In the spring of 1840, Francis Egerton, 1st Earl of Ellesmere (1800-57), the former British cabinet secretary, travel writer and famed patron of the arts and sciences, decided to tour Italy and the Holy Land with his wife, Harriet, Lady Ellesmere. They travelled the Mediterranean aboard the Ellesmere’s private yacht, the Menai, skippered by Captain Edward Smith, a commercial mariner who had previously served with great distinction in the Royal Navy, rising to the rank of captain.
The Menai arrived at Jaffa (modern Israel) at the end of April 1840. From there Lord and Lady Edgerton were to depart for an excursion inland, to Jerusalem, and the other great Biblical sites. They were to rendezvous with the Menai in June. In the meantime, Captain Smith intended to tour the coast of the Levant, aboard the yacht, from Jaffa, up to Iskenderun, reconnoitering the ports, hunting, sketching and fishing. At first, he had no intention of making charts, views or a navigation guidebook for publication.
However, as Smith recalled:
“…when first I commenced Sketching, Sounding, and noting down the bearings [along the Levant coast], it was purely for my own amusement and information, not contemplating, at the time, its appearing in the shape of a Publication; and which I should not have carried into execution had not my attention been directed to the want of such a work by the Merchants and Consul at Beirout: and also two or three intelligent Commanders of British Merchant Vessels, who accompanied me in several of my shooting, fishing, and sketching excursions along the Coast; and, further, the circumstances which have occurred since I commenced sketching, in May last, would seem to render such a work still more desirable.” (Smith, Sailing Directions, pp. iii-iv).
Indeed, as Smith proceeded to explore the coast, he was made keenly aware of the fact that no easy-to-use practical guide for navigating the Levantine coast existed. He then proceeded to remedy the situation, drafting the chart and views that appear on the present pair of sheets, all explained by the written sailing directions.
Smith’s trio of works would have been very useful to the contemporary mariner, a point recognized by the period’s foremost authorities on navigation. John Purdy, Britain’s leading author of sailing directions gave a summary of Smith’s directions in his own guide for sailing the Mediterranean, and acclaimed his “…useful sketches of the coast and harbours, with a sheet of beautiful views of the principal places” [John Purdy, The New Sailing Directory for the Strait of Gibraltar and the Western Division of the Mediterranean Sea (London: R.H. Laurie, 1840), pp. xli-xlii].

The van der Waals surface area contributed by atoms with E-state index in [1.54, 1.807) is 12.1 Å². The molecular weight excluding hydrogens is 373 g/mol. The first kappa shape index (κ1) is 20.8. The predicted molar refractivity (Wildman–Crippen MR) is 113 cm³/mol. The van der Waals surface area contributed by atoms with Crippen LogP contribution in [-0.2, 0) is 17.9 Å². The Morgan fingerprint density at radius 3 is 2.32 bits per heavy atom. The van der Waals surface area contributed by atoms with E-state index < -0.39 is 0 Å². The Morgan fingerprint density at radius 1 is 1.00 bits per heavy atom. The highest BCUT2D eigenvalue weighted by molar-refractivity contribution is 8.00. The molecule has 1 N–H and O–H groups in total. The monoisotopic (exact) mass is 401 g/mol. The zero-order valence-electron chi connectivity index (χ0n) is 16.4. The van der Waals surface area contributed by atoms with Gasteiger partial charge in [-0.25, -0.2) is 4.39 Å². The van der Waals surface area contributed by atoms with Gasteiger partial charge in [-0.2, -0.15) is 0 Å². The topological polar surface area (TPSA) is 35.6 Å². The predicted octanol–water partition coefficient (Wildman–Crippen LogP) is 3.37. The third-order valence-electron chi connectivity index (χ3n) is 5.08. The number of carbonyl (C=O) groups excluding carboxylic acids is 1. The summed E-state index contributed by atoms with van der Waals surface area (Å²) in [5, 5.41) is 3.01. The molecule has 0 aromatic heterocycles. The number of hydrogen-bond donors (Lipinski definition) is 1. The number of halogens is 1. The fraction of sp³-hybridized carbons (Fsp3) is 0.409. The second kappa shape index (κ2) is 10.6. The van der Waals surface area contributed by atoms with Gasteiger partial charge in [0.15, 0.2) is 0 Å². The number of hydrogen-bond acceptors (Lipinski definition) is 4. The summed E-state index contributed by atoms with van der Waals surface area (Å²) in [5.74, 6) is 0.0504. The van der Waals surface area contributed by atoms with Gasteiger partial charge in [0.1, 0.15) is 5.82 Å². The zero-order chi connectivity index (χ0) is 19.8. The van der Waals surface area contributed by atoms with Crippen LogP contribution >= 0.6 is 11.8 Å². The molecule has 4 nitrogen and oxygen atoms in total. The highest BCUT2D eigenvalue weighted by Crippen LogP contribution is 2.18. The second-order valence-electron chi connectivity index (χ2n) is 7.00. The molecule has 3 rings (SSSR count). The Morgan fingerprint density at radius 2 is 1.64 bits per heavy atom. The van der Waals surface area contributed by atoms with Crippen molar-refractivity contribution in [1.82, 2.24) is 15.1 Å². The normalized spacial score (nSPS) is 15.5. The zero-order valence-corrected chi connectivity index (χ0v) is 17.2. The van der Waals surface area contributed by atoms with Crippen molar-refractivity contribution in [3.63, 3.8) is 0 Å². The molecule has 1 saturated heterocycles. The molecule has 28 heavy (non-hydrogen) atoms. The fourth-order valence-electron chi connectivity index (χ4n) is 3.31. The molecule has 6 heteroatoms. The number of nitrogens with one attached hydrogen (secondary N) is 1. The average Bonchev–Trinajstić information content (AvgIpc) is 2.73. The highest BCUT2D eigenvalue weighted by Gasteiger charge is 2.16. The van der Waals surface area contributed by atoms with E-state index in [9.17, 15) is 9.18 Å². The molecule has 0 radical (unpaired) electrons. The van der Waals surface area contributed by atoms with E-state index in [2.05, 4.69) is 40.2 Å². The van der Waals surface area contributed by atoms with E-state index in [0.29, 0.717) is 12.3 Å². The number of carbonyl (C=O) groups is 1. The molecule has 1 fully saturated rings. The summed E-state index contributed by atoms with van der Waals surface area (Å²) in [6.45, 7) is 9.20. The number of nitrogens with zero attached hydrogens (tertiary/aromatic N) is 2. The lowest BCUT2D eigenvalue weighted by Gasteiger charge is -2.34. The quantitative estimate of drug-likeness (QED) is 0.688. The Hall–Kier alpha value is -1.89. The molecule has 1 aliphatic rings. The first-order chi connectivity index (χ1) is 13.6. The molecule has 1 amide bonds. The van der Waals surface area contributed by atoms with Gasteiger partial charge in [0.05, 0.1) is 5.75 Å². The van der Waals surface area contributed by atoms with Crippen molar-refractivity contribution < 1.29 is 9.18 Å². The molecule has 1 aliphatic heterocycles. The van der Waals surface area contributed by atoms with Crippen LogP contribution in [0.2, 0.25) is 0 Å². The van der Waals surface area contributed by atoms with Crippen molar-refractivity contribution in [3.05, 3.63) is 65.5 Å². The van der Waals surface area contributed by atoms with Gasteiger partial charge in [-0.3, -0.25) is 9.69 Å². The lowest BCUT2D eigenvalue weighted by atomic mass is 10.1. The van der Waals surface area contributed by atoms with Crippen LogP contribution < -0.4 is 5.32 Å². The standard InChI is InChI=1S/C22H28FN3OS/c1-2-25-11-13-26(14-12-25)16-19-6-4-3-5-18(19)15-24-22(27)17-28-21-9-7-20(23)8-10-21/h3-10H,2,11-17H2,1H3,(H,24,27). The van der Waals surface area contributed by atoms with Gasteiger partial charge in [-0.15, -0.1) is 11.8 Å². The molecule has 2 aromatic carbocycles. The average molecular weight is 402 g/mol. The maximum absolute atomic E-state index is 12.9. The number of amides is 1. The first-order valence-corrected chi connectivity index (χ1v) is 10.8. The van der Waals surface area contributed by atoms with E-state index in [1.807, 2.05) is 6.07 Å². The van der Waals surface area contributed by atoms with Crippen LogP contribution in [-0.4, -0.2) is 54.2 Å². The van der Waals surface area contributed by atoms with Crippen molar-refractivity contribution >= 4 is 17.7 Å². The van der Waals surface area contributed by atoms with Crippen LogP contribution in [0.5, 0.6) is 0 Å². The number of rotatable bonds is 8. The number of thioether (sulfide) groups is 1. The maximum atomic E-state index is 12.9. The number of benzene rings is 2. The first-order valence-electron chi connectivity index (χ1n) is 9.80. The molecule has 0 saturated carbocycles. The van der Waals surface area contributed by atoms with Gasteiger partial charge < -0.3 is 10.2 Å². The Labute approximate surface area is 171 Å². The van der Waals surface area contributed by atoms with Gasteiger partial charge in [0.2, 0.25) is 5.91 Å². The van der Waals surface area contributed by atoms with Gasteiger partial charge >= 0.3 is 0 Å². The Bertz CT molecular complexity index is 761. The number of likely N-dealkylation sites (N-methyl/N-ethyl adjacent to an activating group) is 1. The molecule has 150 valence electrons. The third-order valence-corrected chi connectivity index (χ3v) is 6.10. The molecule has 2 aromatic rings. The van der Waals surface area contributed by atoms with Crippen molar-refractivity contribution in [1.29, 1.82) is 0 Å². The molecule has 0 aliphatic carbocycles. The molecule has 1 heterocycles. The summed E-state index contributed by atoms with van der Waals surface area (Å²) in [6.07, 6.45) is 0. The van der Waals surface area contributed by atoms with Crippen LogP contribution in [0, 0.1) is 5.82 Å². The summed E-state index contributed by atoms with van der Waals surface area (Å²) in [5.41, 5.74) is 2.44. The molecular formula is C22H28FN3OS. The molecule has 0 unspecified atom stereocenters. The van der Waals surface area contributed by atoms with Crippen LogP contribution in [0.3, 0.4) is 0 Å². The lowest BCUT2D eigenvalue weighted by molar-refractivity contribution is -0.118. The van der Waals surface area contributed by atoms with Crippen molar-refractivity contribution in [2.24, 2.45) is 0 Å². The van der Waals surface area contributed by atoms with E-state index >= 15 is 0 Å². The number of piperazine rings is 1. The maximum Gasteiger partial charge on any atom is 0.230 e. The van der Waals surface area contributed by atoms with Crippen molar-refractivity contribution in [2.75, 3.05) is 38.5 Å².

In spite of the obvious value of Smith’s works, they seem to have only been published in very limited quantities, in a ‘boutique’ manner, as the chart and view sheet were issued by the obscure firm of Dean & Munday, Threadneedle Street, London; having been lithographed by the small firm of Eden & Co.; although the works were sold by more prominent chart-sellers, such as Bate, Wilson and Wyld.
The present pair of Smith’s chart and sheet of views of the Levant appears to be the only known surviving examples, although Smith’s Sailing Directions is known in a handful of institutional copies. While the present pair of sheets is in admittedly poor condition, they are nevertheless important and valuable artifacts of a noble pioneering endeavour to chart the coasts of modern Israel, Lebanon, Syria and Turkey. We have chosen not to restore the sheets in an effort to preserve their historical integrity, especially as we are not aware of the precise appearance of the missing marginal details. We are told that the present chart and view were, until recently, bound within a John Arrowsmith composite atlas, which is probably why they survived, while other examples have perished.
References: The chart and view are referred to in: Edward Smith, Sailing Directions for the Coast of Syria, from Ancient Joppa to the Gulf of Iskenderoon, To accompany Chart and Views of the Coast (London: Eden & Co., 1840); and John Purdy, The New Sailing Directory for the Strait of Gibraltar and the Western Division of the Mediterranean Sea (London: R.H. Laurie, 1840), pp. xli-xlii. We can trace no references to the chart or sheet of views from after the period of their production, let alone any references to the locations of any examples.